iSCSI breaks through all market tiers

iSCSI-based IP SANs are also crossing operating system boundaries and going beyond small Windows environments.

By Farid Neema

Introduced only a few years ago, iSCSI SANs have clearly hit the mainstream and are now hosting virtually all types of applications, although e-mail, Web applications, and Microsoft Exchange are still the most popular.

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A recent survey conducted by Peripheral Concepts also reveals that iSCSI SAN implementations extend beyond Windows and NT to all open operating systems, including Unix and Linux. (For more information on how the survey was conducted., see “iSCSI survey methodology,” p. 31.)

Of the total survey population, 37% have implemented an iSCSI SAN, compared to less than 17% one year ago. However, equally surprising, 28% are not sure what an iSCSI SAN is, and 18% know what it is yet are unaware of their company’s iSCSI plans. Another 15% of the respondents have no plans to implement iSCSI (see figure, below). Market penetration involves all business tiers, challenging the early belief that iSCSI would only attract small and medium-sized sites. Segmenting by site disk capacity shows that iSCSI SANs have a wider presence in higher-capacity tiers, with a peak in Tier 3 (51TB-200TB). Tier-3 sites had more than a 60% penetration (including those sites that plan to implement iSCSI), with less than 20% having no plans to implement iSCSI (see figure, upper right). Also, although iSCSI’s popularity started in Windows environments, it has been extended to Unix and Linux. For example, iSCSI has been implemented by about 40% of sites with a majority of their storage connected to Unix platforms (see figure on p. 30).

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When asked to rate the potential of iSCSI SANs to solve one or more of their major storage problems, more than half of the larger sites rate it “very” or “extremely” important, versus less than one-third in capacity Tiers 1 and 2 (see figure on p. 30).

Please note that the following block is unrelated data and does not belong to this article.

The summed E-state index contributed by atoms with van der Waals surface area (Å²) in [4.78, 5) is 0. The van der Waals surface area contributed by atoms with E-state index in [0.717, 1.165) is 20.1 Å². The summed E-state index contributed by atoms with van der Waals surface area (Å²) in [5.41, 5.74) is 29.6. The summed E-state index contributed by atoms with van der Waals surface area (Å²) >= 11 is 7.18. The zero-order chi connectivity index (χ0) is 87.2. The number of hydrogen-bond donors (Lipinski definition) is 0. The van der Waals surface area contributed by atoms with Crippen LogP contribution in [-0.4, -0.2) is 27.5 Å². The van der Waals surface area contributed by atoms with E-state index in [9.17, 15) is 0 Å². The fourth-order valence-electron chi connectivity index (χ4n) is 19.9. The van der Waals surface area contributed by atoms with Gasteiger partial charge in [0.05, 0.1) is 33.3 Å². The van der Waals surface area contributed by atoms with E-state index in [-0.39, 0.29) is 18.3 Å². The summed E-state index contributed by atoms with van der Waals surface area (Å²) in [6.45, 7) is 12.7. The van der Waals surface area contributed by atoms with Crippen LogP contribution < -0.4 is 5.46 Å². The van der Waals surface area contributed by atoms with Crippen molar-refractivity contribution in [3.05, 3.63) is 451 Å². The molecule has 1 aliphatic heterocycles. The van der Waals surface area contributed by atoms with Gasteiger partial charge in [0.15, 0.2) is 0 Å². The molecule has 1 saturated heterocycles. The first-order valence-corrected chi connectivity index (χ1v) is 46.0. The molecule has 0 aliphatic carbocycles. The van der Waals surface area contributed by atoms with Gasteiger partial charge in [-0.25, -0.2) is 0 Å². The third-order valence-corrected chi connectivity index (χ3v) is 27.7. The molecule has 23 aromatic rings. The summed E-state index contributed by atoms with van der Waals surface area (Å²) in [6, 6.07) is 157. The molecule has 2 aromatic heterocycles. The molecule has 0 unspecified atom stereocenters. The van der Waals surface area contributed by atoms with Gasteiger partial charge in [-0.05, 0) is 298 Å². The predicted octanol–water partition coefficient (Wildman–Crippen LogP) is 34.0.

Selection criteria

Factors driving the growth in iSCSI adoption include the continuing need to reduce storage complexity while being able to utilize unused disk capacity. In addition, iSCSI leverages existing Ethernet cabling and network components, using both existing infrastructure and staff and eliminating the need to install another (e.g., Fibre Channel) network.

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Concerns about availability/reliability and security, which initially hindered the adoption of iSCSI SANs, no longer constitute obstacles. In fact, availability/reliability and security (as well as the ability to use existing networks) are among the top benefits and features cited by users in the Peripheral Concepts survey (see figure on p. 30).

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Other benefits and features cited by survey respondents include

  • Ease of management: Networked storage reduces the number of physical devices to manage and simplifies storage management, data sharing; and storage provisioning; and
  • Higher availability: Most iSCSI networks provide near-continuous data availability, offering redundant data paths between servers and storage, and support server clusters and RAID arrays with fail-over capability.

    Most of the earlier performance problems associated with iSCSI-based IP SANs have been solved by increased network speed: 100Mbps IP networks gave way to 1Gbps Ethernet in 2005 and 2006, and 10Gbps networks will prevail in 2007 and 2008 (see figure, left). And in rare instances, users install iSCSI-TCP/IP acceleration cards to boost performance.

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    And, according to the survey, there is hardly any application that is excluded from iSCSI SANs (see figure, above).